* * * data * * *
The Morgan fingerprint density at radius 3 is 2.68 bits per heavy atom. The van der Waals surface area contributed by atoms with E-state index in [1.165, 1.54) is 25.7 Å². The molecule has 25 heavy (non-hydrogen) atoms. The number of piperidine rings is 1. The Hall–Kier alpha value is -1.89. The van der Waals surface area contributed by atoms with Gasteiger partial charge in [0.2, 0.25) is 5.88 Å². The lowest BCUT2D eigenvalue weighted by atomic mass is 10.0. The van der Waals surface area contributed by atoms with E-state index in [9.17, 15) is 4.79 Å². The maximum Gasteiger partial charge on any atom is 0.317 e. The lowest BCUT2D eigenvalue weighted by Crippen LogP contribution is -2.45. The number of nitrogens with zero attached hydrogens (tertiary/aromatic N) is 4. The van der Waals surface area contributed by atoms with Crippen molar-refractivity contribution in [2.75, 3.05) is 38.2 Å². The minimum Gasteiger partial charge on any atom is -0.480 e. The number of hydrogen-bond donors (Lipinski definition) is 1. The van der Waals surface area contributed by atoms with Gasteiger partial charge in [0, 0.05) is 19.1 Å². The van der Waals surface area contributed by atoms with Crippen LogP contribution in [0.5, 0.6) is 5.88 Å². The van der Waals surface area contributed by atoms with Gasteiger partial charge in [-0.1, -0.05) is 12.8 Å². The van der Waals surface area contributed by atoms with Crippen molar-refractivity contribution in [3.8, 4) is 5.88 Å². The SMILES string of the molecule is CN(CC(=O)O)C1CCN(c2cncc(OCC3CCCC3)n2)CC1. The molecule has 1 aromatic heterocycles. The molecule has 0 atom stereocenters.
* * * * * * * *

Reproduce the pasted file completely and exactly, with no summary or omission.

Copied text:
The Morgan fingerprint density at radius 3 is 2.68 bits per heavy atom. The van der Waals surface area contributed by atoms with E-state index in [1.165, 1.54) is 25.7 Å². The molecule has 25 heavy (non-hydrogen) atoms. The number of piperidine rings is 1. The Hall–Kier alpha value is -1.89. The van der Waals surface area contributed by atoms with Gasteiger partial charge in [0.2, 0.25) is 5.88 Å². The lowest BCUT2D eigenvalue weighted by atomic mass is 10.0. The van der Waals surface area contributed by atoms with E-state index in [9.17, 15) is 4.79 Å². The maximum Gasteiger partial charge on any atom is 0.317 e. The lowest BCUT2D eigenvalue weighted by Crippen LogP contribution is -2.45. The number of nitrogens with zero attached hydrogens (tertiary/aromatic N) is 4. The van der Waals surface area contributed by atoms with Crippen molar-refractivity contribution in [2.75, 3.05) is 38.2 Å². The minimum Gasteiger partial charge on any atom is -0.480 e. The number of hydrogen-bond donors (Lipinski definition) is 1. The van der Waals surface area contributed by atoms with Gasteiger partial charge in [0, 0.05) is 19.1 Å². The van der Waals surface area contributed by atoms with Crippen LogP contribution in [0.5, 0.6) is 5.88 Å². The van der Waals surface area contributed by atoms with Gasteiger partial charge in [-0.1, -0.05) is 12.8 Å². The van der Waals surface area contributed by atoms with Crippen molar-refractivity contribution in [3.8, 4) is 5.88 Å². The SMILES string of the molecule is CN(CC(=O)O)C1CCN(c2cncc(OCC3CCCC3)n2)CC1. The molecule has 1 aromatic heterocycles. The molecule has 0 atom stereocenters.